EPA loophole could allow pesticide testing on kids
Just take a look at this San Francisco Chronicle headline:
That’s right — if this story is to be believed, the EPA has created a loophole that would allow the pesticide industry to test whether its wares are safe by using real, live kids.
But astonishingly, the real story is actually even uglier than that. According to the Chronicle, the EPA rules — allegedly designed to protect kids and pregnant women — specifically allow testing on “children who have been abused and neglected.” Just read:
[W]ithin the 30 pages of rules are clear-cut exceptions that permit:
— Testing of “abused or neglected” children without permission from parents or guardians.
— “Ethically deficient” human research if it is considered crucial to “protect public health.”
— More than minimal health risk to a subject if there is a “direct benefit” to the child being tested, and the parents or guardians agree.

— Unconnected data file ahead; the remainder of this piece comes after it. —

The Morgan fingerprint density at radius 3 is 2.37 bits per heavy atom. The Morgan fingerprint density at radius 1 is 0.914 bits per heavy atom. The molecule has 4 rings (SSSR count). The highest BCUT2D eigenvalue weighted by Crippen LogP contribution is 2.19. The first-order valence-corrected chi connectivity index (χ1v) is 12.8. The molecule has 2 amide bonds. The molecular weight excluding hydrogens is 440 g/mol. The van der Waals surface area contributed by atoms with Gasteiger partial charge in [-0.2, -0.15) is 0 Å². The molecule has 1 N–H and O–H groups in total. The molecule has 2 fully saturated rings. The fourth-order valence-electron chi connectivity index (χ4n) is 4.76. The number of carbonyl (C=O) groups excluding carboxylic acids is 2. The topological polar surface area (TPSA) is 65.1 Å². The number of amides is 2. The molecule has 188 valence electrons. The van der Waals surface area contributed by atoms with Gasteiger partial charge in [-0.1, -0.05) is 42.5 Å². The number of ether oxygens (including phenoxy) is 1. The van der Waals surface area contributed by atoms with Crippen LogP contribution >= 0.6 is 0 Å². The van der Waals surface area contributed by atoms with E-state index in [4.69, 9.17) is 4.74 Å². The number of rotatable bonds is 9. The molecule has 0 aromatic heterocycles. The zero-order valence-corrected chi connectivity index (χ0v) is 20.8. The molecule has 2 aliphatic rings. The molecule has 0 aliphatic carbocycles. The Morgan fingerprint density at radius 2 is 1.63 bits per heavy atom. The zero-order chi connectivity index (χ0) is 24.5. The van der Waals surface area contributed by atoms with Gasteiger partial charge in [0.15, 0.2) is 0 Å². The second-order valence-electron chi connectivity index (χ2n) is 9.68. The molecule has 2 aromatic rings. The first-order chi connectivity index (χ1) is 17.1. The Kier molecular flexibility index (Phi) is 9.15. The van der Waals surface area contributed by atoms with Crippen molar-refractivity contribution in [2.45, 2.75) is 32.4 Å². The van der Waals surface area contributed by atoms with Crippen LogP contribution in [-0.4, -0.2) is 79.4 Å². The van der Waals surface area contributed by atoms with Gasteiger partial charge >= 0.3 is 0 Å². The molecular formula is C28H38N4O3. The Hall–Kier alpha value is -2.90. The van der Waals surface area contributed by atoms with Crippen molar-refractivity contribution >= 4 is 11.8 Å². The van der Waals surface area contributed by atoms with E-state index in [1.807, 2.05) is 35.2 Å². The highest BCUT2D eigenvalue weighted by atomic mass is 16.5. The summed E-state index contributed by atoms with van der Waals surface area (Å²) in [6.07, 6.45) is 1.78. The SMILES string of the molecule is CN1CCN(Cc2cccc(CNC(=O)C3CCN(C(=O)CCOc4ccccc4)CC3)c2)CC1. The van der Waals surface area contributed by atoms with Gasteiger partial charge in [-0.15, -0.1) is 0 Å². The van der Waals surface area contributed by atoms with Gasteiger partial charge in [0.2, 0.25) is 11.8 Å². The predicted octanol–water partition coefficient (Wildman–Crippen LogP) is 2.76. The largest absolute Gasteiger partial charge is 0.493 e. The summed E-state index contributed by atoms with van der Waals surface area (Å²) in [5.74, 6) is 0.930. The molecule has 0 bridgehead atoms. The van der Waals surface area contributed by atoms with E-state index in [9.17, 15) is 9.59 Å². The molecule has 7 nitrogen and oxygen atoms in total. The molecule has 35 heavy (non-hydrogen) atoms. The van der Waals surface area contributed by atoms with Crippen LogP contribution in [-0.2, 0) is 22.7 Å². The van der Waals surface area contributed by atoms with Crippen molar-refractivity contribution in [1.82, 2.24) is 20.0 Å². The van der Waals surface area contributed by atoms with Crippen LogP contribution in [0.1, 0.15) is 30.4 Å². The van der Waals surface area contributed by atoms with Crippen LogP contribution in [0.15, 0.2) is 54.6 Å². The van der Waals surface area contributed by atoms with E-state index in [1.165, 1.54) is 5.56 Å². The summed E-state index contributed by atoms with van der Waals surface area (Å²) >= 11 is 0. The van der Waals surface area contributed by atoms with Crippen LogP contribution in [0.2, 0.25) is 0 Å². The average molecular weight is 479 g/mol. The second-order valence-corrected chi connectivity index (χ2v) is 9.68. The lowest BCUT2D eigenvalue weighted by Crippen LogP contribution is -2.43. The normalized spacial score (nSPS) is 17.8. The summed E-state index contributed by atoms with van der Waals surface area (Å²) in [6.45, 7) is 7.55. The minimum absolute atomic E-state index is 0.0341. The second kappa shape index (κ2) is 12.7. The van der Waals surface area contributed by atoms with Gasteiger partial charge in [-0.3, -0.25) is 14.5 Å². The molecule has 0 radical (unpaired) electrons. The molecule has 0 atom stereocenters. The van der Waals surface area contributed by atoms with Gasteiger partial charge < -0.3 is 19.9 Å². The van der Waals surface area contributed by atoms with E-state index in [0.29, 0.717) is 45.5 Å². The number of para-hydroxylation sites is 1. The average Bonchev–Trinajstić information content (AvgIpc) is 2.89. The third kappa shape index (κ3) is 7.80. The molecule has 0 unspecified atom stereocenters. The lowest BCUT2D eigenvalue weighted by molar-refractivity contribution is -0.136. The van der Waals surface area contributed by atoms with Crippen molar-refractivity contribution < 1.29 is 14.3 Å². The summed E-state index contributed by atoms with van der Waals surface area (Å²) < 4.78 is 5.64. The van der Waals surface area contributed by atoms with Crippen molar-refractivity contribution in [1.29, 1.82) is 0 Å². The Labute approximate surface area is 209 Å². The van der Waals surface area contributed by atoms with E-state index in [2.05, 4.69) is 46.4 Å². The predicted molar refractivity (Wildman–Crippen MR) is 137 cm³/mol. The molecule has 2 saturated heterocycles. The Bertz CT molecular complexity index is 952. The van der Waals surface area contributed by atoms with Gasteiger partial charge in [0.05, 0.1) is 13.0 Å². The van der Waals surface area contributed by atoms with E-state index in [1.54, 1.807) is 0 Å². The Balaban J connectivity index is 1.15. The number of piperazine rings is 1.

Read the story — I’m not making this up. That said, I am waiting on further reports before I pass judgment. I may just be in denial, the abused-child exemption so seriously screwed up that it could well be a mistake — perhaps a reporter’s error, or a last-minute and easily reversible screwup in the rulemaking process. EPA spokesdroids seem to suggest that suspension of ordinary testing rules is designed to give abused kids extra protection.
In a written response, officials said that abused and neglected children were specifically singled out to create “additional protection” for them, although they did not elaborate.
God, I hope there’s some truth to that. I mean, what this story suggests is so screamingly immoral that even this administration would find this repulsive.